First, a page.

Murcian Meat Pie Recipe

Like virtually all meat pies, these can contain just about any mixture of meat scraps or leftovers you have handy: ground or shredded meat, organ meats, sausages, ham, whatever’s around. The crust is a two-part affair. The top is made from roll-laminated dough, the bottom from short crust, puff pastry or puff pastry scraps. Short crust is the most common bottom crust, or so I understand, but do as you wish. Obsessing about ingredients is against the spirit of savory pies, which are all about making do with whatever’s available. Note that if you’re using pre-cooked shredded meat you’ll probably want some sort of a binder to hold the filling together, like a beaten egg. …

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Let’s Press On to Murcia

Murcian meat pies were the whole reason I got interested in this dough to begin with, and I still have some left. So why not do this thing? We’re going to get another big snow here in Louisville today, so some dinner pies will go well with the weather. Hit it!

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Making Sfogliatelle

Hey yo, howzitgoin’? It’s me your boy Paulie P again. Joey had another thing he had to go do, so he asked me over for the day, and just in time, too. Those sfwee-a-dells down there are pretty friggin’ sad if you ask me, pardon my French. Time for a pro to step in and take care of business, knowadimean?…

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“Roll” Laminating

Laminating via a roll — instead of a series of folds — is a very old technique. It likely predates folding lamination by several centuries. Introduced to Europe by the Arabs sometime around the high Middle Ages, it found favor in the more fashionable courts of Spain and Italy during the Renaissance. Over time it’s mostly faded from view, though it still hangs on in a few odd corners of the culinary world. I think it’s ready for a comeback.

Lamination by roll, just like lamination by folding, takes practice to truly master. I certainly haven’t mastered it, but now that I’ve more or less nailed down a formula and a process I think I’ll be doing it a lot more. I formulated and mixed the dough in such as way as to maximize gluten development. What results is an unusually soft yet elastic dough that can stretch even beyond what’s necessary for most roll-laminated projects. But that extra pliability makes it a lot more forgiving than other formulas I tried, and that’s always a nice feature.


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Almost There…

I initially thought these were the ones, but it seems that a.) I didn’t put enough filling in them and b.) my filling needs to be thicker. Also I think I need still more layers (I’m pretty sure I can stretch the dough a little thinner). Where are Jo, Jo, and Joan when I need them? Daddy has a pastry emergency!…

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Getting Better…

I’m zeroing in on a more promising dough formula. I still have some technique issues (I think I need to lubricate the layers a bit more) but the trajectory is in the right direction. Patience, please!…

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Ehem.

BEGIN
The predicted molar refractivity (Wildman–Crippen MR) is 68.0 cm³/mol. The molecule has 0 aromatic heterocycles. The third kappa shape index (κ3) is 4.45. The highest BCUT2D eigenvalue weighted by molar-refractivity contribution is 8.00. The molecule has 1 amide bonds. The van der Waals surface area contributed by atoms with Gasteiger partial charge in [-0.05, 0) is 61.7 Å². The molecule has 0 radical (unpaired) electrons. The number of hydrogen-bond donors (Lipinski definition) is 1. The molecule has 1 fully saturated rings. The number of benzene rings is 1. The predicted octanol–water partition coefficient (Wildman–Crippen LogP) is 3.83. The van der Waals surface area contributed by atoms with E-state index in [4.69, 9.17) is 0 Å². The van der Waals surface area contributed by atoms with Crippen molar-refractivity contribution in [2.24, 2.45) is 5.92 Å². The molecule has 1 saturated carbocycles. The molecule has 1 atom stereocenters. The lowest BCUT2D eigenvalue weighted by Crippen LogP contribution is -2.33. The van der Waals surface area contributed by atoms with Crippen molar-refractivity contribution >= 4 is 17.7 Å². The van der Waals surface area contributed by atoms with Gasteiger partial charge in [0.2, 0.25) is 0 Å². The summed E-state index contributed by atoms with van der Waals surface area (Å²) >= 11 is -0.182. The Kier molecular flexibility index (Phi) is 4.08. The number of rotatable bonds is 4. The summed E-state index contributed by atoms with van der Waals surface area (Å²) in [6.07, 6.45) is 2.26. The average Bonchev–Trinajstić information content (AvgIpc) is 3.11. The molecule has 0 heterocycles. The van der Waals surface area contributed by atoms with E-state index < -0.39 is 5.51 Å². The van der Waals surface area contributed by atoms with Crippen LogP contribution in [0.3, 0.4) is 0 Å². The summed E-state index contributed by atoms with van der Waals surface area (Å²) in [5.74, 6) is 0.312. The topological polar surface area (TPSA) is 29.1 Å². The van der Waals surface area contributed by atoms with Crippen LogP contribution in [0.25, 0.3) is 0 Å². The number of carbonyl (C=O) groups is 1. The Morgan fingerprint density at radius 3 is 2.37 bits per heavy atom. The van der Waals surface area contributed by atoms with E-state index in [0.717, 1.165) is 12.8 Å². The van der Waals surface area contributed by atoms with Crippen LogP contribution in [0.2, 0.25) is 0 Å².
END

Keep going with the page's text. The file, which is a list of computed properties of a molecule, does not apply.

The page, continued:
Lots going wrong here, but the problem at the center of it all is a lack of elasticity in my dough. This stems from the fact that it’s so darn rich. All the fat is lubricating the gluten (protein) molecules in the dough, preventing them from linking up with one another and forming a stretchy network. …

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Sfogliatelle Filling

This filling is mostly used for sfogliatelle riccia, but works nicely as a bake-in filling in other applications. It’s a touch on the fussy side, but the results are worth it. You’ll need:

2 cups whole milk
pinch salt
4.5 ounces (3/4 cup) semolina or 3.5 ounces (1/2 cup) durum flour
7 ounces (1 cup) ricotta cheese
4 ounces (generous 1/2 cup) sugar
2 egg yolks
3 ounces (about 1/2 cup) candied citrus peels or candied cherries, finely chopped
2 teaspoons vanilla extract
1/4 teaspoon ground cinnamon


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Proto-Laminated Dough

The laminating technique that produces the dough for sfogliate riccia may be the world’s oldest. As you may have noted from the posts below, the method involves stretching a rich, flexible dough to paper-thinness, rolling it up into a log that’s about two inches across, then cutting it into slices. This method predates folding-style lamination by a minimum of 50 years, having been documented by the Belgian master chef Lancelot de Casteau in his book Ouverture de cuisine in 1603 (folded laminated dough was first mentioned in Le Pâtissier françois written by François Pierre de la Varenne in 1653). However it’s probable that roll-style lamination is much older than that.


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Blowing Up Cornbread

Reader Glenda writes to say that she recently made a mistake with her cornbread: she put in too much chemical leavening (exactly how much she doesn’t say). Yet the bread with the extra baking soda turned out virtually identical to the cornbread she makes with the normal, lesser amount. Why is that? she asks. It all has to do with gluten, Glenda. Or rather, the lack thereof.

Cornbread recipes typically call for lot of leavening. The reason: because corn flour has no gluten in it. In wheat flour doughs and batters, gluten creates an elastic batter that traps and holds little bubbles of CO2 and steam. As those bubbles continue to heat, they inflate, and the bread rises. A batter made from corn meal doesn’t have that elasticity, so its ability to trap and hold gas and steam is greatly diminished. Indeed, most of the gas and steam created during baking simply escapes out the top and sides. Yet it rises…why?


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